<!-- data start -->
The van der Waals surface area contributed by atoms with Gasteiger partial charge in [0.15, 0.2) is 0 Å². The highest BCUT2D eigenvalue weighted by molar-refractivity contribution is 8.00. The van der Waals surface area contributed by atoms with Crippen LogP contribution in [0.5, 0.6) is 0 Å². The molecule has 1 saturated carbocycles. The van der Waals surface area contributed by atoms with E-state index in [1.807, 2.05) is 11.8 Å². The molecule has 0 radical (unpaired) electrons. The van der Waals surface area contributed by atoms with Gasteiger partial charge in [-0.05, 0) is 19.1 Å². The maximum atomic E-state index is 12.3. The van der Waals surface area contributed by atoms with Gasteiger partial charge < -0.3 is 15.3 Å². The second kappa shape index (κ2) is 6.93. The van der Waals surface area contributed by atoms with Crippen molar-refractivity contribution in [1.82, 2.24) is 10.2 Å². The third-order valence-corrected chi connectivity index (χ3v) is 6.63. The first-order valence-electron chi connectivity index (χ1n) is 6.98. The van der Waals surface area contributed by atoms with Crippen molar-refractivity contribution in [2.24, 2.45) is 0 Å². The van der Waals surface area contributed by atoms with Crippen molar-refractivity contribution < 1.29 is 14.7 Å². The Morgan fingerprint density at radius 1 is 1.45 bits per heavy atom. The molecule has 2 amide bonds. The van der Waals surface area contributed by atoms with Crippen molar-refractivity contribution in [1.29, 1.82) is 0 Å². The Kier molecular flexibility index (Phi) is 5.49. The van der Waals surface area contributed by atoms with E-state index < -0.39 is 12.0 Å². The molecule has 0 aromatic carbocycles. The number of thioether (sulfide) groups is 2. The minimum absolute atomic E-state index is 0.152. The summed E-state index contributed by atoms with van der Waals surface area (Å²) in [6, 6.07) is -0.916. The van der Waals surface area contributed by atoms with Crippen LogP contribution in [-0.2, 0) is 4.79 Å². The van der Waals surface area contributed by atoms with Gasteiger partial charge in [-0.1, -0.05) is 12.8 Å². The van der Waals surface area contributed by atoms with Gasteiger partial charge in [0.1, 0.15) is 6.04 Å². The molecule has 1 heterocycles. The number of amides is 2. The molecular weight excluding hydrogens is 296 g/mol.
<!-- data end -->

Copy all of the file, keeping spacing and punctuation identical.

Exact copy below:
The van der Waals surface area contributed by atoms with Gasteiger partial charge in [0.15, 0.2) is 0 Å². The highest BCUT2D eigenvalue weighted by molar-refractivity contribution is 8.00. The van der Waals surface area contributed by atoms with Crippen LogP contribution in [0.5, 0.6) is 0 Å². The molecule has 1 saturated carbocycles. The van der Waals surface area contributed by atoms with E-state index in [1.807, 2.05) is 11.8 Å². The molecule has 0 radical (unpaired) electrons. The van der Waals surface area contributed by atoms with Gasteiger partial charge in [-0.05, 0) is 19.1 Å². The maximum atomic E-state index is 12.3. The van der Waals surface area contributed by atoms with Gasteiger partial charge < -0.3 is 15.3 Å². The second kappa shape index (κ2) is 6.93. The van der Waals surface area contributed by atoms with Crippen molar-refractivity contribution in [1.82, 2.24) is 10.2 Å². The third-order valence-corrected chi connectivity index (χ3v) is 6.63. The first-order valence-electron chi connectivity index (χ1n) is 6.98. The van der Waals surface area contributed by atoms with Crippen molar-refractivity contribution in [2.24, 2.45) is 0 Å². The van der Waals surface area contributed by atoms with Crippen molar-refractivity contribution < 1.29 is 14.7 Å². The Morgan fingerprint density at radius 1 is 1.45 bits per heavy atom. The molecule has 2 amide bonds. The van der Waals surface area contributed by atoms with Crippen molar-refractivity contribution in [1.29, 1.82) is 0 Å². The Kier molecular flexibility index (Phi) is 5.49. The van der Waals surface area contributed by atoms with E-state index < -0.39 is 12.0 Å². The molecule has 0 aromatic carbocycles. The number of thioether (sulfide) groups is 2. The minimum absolute atomic E-state index is 0.152. The summed E-state index contributed by atoms with van der Waals surface area (Å²) in [6, 6.07) is -0.916. The van der Waals surface area contributed by atoms with Crippen LogP contribution in [-0.2, 0) is 4.79 Å². The van der Waals surface area contributed by atoms with Gasteiger partial charge in [-0.1, -0.05) is 12.8 Å². The van der Waals surface area contributed by atoms with Gasteiger partial charge in [0.1, 0.15) is 6.04 Å². The molecule has 1 heterocycles. The number of amides is 2. The molecular weight excluding hydrogens is 296 g/mol.